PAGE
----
Saturday, November 22, 2014

Life from Comet Collisions

The biosphere covering Earth remains a deep mystery. Where did life originate?

Bioluminescent dinoflagellates lighting a breaking wave at midnight

Earth might well have coalesced from cosmic dust and gas. Billions of years later, a thin raft surrounding Earth teems with co-dependent organisms.
The question of the origin of life is essentially speculative. We have to construct, by straightforward thinking on the basis of very few factual observations, a plausible and self-consistent picture of a process which must have occurred before any of the forms which are known to us in the fossil record could have existed.
John Desmond Bernal
Where did the ingredients for the simplest unicellular life forms come from? Life's ingredients might have come from comets.
Early Earth was not very hospitable when it came to jump-starting life. In fact, new research shows that life on Earth may have come from out of this world.
Astrobiology Magazine
Comet Hale Bopp
Comets are vestiges from the formation of our solar system some 4.5 billion years ago. Comets that move into range of space travel, arrive well-preserved from the freeze locker of the outer solar system.

As it travels near the Sun and Earth, a disintegrating comet represents a treasure-trove of hard data about conditions present during the early stages of the solar system.

The composition of comets interests us because scientists posit that life-building organic compounds might have come from icy comets that collided with Earth millions of years ago.

Organic compounds form the basis of proteins and nucleobases (the building blocks of DNA and RNA). Oceans might have been formed from icy comets and asteroids crashing into Earth.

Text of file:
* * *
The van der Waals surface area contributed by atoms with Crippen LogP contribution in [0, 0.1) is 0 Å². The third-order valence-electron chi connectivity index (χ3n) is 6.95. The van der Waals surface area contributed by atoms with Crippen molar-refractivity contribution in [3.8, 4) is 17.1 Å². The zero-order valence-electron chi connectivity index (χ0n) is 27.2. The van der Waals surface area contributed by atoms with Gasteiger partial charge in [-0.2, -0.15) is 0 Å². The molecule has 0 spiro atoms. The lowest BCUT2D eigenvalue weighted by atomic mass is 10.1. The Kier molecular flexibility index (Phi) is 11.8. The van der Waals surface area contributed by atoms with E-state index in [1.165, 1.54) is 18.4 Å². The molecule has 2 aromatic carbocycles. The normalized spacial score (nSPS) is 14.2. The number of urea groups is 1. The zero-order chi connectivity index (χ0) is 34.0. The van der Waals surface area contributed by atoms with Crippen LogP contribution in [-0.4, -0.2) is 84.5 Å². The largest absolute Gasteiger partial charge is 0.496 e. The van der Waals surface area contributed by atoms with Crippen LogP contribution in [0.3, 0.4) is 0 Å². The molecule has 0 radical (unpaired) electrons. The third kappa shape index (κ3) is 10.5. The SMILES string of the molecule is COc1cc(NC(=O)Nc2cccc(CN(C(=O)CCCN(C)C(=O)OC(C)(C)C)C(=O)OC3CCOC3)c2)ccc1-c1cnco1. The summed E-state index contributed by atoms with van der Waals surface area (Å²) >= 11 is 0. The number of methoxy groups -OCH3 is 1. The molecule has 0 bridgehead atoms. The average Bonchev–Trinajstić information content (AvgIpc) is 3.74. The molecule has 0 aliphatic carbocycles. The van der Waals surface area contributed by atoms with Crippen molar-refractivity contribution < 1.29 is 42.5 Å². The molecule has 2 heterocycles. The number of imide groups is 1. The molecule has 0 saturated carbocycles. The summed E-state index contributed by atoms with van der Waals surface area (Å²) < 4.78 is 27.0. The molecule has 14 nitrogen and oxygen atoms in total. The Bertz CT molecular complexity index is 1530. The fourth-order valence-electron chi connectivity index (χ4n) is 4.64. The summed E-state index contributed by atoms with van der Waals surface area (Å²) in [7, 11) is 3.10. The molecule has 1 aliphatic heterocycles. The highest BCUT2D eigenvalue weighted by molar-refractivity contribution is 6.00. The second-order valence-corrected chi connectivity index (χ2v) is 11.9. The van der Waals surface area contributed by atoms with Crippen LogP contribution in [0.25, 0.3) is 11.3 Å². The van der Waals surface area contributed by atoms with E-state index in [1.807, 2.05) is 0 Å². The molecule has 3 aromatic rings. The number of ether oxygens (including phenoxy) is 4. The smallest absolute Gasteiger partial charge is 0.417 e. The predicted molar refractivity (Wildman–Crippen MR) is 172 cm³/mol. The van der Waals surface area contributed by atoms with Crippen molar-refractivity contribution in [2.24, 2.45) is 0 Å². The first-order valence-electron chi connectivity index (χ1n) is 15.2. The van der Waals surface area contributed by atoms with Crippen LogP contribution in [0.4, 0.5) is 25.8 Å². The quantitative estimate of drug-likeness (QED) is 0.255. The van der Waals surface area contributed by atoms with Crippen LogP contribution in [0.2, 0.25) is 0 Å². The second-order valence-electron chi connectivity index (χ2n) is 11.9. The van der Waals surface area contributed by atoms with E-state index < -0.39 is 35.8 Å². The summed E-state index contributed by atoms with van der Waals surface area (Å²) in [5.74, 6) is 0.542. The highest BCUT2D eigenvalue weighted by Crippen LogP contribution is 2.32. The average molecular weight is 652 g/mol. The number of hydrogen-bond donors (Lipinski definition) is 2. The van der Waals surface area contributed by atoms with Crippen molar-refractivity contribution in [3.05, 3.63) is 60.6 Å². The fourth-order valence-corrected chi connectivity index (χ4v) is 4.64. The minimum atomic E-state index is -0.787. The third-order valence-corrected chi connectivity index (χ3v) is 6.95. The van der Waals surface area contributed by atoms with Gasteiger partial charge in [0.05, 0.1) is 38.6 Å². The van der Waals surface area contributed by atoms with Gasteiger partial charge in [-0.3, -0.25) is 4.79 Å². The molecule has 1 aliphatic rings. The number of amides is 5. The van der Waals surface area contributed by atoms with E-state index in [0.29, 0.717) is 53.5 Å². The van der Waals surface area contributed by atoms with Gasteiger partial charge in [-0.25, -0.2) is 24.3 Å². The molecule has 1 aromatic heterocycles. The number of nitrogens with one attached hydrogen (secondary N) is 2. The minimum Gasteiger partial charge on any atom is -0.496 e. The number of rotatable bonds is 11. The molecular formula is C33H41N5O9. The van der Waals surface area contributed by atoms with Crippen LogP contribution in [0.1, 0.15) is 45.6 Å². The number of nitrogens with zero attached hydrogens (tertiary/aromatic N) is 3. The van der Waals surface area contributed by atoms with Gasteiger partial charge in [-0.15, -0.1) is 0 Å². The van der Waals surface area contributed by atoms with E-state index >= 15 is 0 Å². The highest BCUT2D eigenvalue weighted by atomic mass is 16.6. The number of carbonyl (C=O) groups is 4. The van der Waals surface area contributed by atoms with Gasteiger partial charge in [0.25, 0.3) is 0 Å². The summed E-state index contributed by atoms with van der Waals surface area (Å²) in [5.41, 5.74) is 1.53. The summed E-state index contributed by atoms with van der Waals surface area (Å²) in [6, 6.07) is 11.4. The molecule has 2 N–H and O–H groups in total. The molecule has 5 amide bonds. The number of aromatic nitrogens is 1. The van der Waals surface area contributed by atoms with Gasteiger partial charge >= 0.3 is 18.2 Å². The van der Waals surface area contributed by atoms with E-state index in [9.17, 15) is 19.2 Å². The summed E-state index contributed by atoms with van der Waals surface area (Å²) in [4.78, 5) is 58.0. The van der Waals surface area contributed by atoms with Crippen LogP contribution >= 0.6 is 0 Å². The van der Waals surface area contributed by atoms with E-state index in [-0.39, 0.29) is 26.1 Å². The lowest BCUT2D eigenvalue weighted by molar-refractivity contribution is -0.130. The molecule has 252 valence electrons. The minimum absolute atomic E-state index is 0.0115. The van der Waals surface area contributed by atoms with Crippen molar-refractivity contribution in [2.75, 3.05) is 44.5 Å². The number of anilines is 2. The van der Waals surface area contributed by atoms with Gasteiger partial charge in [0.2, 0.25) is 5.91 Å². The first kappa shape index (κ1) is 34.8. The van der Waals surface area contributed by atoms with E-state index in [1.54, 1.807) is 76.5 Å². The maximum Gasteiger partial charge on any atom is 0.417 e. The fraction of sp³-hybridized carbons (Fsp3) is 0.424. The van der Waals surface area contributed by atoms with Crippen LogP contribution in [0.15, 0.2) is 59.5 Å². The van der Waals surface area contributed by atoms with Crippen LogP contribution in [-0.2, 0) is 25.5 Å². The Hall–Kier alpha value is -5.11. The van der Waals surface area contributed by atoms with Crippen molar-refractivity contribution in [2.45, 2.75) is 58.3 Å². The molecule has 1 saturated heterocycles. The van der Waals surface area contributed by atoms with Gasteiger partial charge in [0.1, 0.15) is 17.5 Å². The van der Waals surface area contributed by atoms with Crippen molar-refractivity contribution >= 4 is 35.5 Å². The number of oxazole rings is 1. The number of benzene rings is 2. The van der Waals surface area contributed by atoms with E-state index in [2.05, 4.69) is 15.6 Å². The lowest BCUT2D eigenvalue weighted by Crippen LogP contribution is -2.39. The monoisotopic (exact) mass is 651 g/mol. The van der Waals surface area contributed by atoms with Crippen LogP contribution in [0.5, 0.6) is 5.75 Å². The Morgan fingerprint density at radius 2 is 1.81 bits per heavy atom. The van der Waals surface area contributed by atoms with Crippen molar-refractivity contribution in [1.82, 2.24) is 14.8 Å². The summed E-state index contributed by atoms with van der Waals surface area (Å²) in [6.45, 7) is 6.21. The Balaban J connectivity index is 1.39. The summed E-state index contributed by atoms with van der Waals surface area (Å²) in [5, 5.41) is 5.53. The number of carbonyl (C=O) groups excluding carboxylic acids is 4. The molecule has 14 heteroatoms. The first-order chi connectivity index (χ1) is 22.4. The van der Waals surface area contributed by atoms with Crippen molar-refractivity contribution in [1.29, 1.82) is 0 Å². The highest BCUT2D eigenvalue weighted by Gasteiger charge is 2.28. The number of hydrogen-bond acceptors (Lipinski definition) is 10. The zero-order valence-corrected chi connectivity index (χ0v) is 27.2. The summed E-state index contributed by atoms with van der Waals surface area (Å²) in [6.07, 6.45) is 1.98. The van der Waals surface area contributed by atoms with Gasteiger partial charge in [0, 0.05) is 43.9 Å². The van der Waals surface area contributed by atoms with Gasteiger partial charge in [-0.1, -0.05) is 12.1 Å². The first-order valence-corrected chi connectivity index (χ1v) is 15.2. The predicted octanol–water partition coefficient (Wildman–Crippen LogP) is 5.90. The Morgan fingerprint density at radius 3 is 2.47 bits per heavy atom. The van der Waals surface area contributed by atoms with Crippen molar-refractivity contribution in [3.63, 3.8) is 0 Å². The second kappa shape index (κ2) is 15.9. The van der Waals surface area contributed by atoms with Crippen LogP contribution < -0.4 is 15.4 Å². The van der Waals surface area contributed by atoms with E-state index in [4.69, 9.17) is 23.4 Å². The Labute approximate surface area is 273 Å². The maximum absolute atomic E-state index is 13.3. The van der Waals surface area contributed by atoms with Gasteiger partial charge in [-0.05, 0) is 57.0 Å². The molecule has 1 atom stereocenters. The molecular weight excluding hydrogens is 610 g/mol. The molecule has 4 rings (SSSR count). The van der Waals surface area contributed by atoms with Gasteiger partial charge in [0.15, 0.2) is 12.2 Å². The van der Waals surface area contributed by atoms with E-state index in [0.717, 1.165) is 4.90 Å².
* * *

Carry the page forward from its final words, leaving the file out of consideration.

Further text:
The first comet landing of a robotic spacecraft touched down on Comet 67P on November 12, 2014. Until then, our knowledge of comets came from a handful of flyby space missions

Comet 67P

Comet 67P
The robotic lander Philae bounced to rest on Comet 67P more than 10 years after being launched from Earth by the European Space Agency.

The Philae landing was a historical touchdown on a comet nucleus.

Philae transmitted in-situ data that will enable scientists to determine the composition of the comet's surface material.

Our Quest

Comets were once believed to be harbingers of human destruction by anthropomorphic gods. Our understanding of our habitat and origin accrues through scientific discovery.

Scientific discovery yields physical explanations to mysterious and once feared phenomena. Our appreciation of the far-fetched phenomena of life grows with every scientific revelation.
Our quest to solve the existential puzzle continues.
The origin of life is a complex narrative of improbable events. The lineage of events stretch back perhaps 13.8 billion years to the Big Bang or beyond.